It also helps that the Quest 3 makes every virtual element look incredibly sharp. Looking at WhatsApp chats in the headset was no different than on my gaming monitor. Meta still has to work on actually making the Quest's apps more useful though: I could only reply to WhatsApp chats by awkwardly pecking away at the Quest’s virtual keyboard, leaving voice messages or attaching media from the headset. (Let's just hope that tabletop virtual keyboard that Mark Zuckerberg showed off actually becomes a reality.)
The Quest 3 also marks the first time I’ve genuinely enjoyed using Meta’s finger tracking. It was an intriguing feature when it arrived on the original Quest, but it wasn’t alway accurate, so I preferred using the Quest’s controllers instead. Now, thanks to the depth sensor and full color cameras, the Quest 3 does a far better job at recognizing every finger gesture. I found myself letting my controllers rest far more often, since it was so easy to navigate through apps by swiping and virtually pointing.
Now given just how well the Quest 2 excelled at being a standalone VR headset, I wasn’t very surprised that the Quest 3 was even better. Everything loaded faster thanks to its increased RAM. The controllers felt far more precise, especially for games that demanded accuracy, like the upcoming Samba de Amigo and the VR mainstay Beat Saber.
The Quest 3’s higher resolution display also makes games look far better than the Quest 2, but I was more impressed by the handful of titles that were optimized for its faster hardware. Red Matter 2 practically looked like a full-fledged PC VR title, thanks to its incredibly detailed textures and character models. The Kurzgesagt game, Out of Scale, made me feel like I was living inside of one of its gorgeously animated YouTube videos .
Quest 3 owners will still have access to the hundreds of games that also work on the Quest 2, but it’s nice to see some new titles arriving alongside fresh hardware. It doesn’t look like anything will be exclusive to Quest 3 yet, but that could easily change down the line. For now, I’d expect new games will have an extra layer of polish, while the Quest 2 will get a more basic experience.
I didn't get to try First Encounters, the Quest 3 mixed reality tutorial that was shown off during our initial preview, but I'm hoping more developers start building similar experiences for the Quest 3. There are a handful of truly "mixed reality" titles already, like Zombies Noir and Figmin XR, but they're mostly just interesting experiments instead of anything truly groundbreaking. There's room for the Quest 3 to deliver the sort of reality-bending experiences initially promised devices like the Magic Leap and HoloLens.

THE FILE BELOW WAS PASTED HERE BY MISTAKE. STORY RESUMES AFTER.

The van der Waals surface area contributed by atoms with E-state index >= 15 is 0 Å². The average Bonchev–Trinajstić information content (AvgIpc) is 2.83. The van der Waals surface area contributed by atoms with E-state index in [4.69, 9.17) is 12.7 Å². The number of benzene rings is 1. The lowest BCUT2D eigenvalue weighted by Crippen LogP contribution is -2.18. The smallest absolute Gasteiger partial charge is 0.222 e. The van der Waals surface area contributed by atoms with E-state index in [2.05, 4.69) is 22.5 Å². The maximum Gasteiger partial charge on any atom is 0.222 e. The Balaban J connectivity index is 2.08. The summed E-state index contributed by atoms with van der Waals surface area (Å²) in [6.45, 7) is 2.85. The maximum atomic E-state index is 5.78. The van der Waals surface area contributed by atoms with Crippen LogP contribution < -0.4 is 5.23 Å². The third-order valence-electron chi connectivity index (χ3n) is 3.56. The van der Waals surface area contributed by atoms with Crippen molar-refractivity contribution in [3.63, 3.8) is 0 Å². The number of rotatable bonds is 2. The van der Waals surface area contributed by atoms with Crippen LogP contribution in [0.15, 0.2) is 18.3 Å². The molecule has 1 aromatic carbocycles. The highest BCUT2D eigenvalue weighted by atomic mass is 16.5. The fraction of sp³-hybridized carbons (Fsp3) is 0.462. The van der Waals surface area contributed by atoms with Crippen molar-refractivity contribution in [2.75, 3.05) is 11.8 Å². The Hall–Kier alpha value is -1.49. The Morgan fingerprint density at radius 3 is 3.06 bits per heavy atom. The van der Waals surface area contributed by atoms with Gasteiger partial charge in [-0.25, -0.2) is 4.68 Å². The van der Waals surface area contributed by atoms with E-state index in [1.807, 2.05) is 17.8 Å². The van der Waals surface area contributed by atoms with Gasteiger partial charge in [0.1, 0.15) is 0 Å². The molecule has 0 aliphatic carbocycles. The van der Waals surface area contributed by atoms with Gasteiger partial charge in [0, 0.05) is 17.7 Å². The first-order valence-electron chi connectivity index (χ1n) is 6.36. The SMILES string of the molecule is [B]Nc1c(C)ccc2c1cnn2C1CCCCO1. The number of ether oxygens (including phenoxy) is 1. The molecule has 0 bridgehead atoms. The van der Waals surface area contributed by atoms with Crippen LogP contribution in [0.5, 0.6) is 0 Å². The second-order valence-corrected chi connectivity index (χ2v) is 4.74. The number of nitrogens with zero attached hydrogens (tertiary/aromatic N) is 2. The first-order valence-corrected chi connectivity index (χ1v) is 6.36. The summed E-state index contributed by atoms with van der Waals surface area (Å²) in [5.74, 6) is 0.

After testing the Quest 3 for a week, I’ve noticed something surprising: It’s the first headset that doesn’t make me feel trapped while using it. Since the real world is easily accessible, I feel far more comfortable sitting and enjoying a movie on Netflix, or a 360-degree video on YouTube. And thanks to its lighter frame and additional room for glasses, I can also play VR games far longer than I used to.
I only wish the Quest 3’s battery life lasted longer. Depending on what you’re doing, it can go for two to three hours, just like the Quest 2. At least you can still use it while charging the headset though, and it also stays powered when connected to a PC for beefier experiences, like Google Earth VR.
If you’ve seen my PlayStation VR 2 review, you’ll know I’m pretty ambivalent about the state of VR at the moment. The headsets are getting better, but the games and industry just feels stagnant. The Meta Quest 3, at the very least, seems like a better option for VR newcomers than the $550 PlayStation VR 2. It’s pricey, but it delivers solid VR without a PlayStation 5. While it’s no Vision Pro, the Quest 3’s stab at mixed reality makes it a headset you’ll likely use long after your VR honeymoon is over.
And if a $500 headset is too expensive, I’m sure you can find a used Quest 2 for a steal.